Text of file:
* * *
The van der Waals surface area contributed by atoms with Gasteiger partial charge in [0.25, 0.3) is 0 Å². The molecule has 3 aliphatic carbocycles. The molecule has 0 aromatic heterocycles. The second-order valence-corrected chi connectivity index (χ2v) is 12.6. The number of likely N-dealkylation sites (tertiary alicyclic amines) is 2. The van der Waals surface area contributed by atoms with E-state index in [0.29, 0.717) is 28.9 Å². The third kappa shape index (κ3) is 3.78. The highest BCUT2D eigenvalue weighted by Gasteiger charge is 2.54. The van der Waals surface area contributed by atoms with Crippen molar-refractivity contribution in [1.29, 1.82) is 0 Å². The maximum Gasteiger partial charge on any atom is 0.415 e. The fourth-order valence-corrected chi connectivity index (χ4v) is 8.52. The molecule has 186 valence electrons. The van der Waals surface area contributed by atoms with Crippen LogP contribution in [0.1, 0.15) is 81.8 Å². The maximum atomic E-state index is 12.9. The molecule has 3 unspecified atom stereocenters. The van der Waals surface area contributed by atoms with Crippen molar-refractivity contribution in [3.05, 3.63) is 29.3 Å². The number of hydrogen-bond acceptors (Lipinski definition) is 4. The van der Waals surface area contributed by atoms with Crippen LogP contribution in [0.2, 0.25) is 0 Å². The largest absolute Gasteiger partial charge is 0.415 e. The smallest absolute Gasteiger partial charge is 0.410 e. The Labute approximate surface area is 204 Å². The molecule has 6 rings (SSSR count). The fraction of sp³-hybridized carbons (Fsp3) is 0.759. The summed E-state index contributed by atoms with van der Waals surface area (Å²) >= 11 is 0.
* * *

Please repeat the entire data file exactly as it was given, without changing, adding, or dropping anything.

The van der Waals surface area contributed by atoms with Gasteiger partial charge in [0.25, 0.3) is 0 Å². The molecule has 3 aliphatic carbocycles. The molecule has 0 aromatic heterocycles. The second-order valence-corrected chi connectivity index (χ2v) is 12.6. The number of likely N-dealkylation sites (tertiary alicyclic amines) is 2. The van der Waals surface area contributed by atoms with E-state index in [0.29, 0.717) is 28.9 Å². The third kappa shape index (κ3) is 3.78. The highest BCUT2D eigenvalue weighted by Gasteiger charge is 2.54. The van der Waals surface area contributed by atoms with Crippen molar-refractivity contribution in [1.29, 1.82) is 0 Å². The maximum Gasteiger partial charge on any atom is 0.415 e. The fourth-order valence-corrected chi connectivity index (χ4v) is 8.52. The molecule has 186 valence electrons. The van der Waals surface area contributed by atoms with Crippen LogP contribution in [0.1, 0.15) is 81.8 Å². The maximum atomic E-state index is 12.9. The molecule has 3 unspecified atom stereocenters. The van der Waals surface area contributed by atoms with Crippen molar-refractivity contribution in [3.05, 3.63) is 29.3 Å². The number of hydrogen-bond acceptors (Lipinski definition) is 4. The van der Waals surface area contributed by atoms with Crippen LogP contribution in [0.2, 0.25) is 0 Å². The largest absolute Gasteiger partial charge is 0.415 e. The smallest absolute Gasteiger partial charge is 0.410 e. The Labute approximate surface area is 204 Å². The molecule has 6 rings (SSSR count). The fraction of sp³-hybridized carbons (Fsp3) is 0.759. The summed E-state index contributed by atoms with van der Waals surface area (Å²) >= 11 is 0.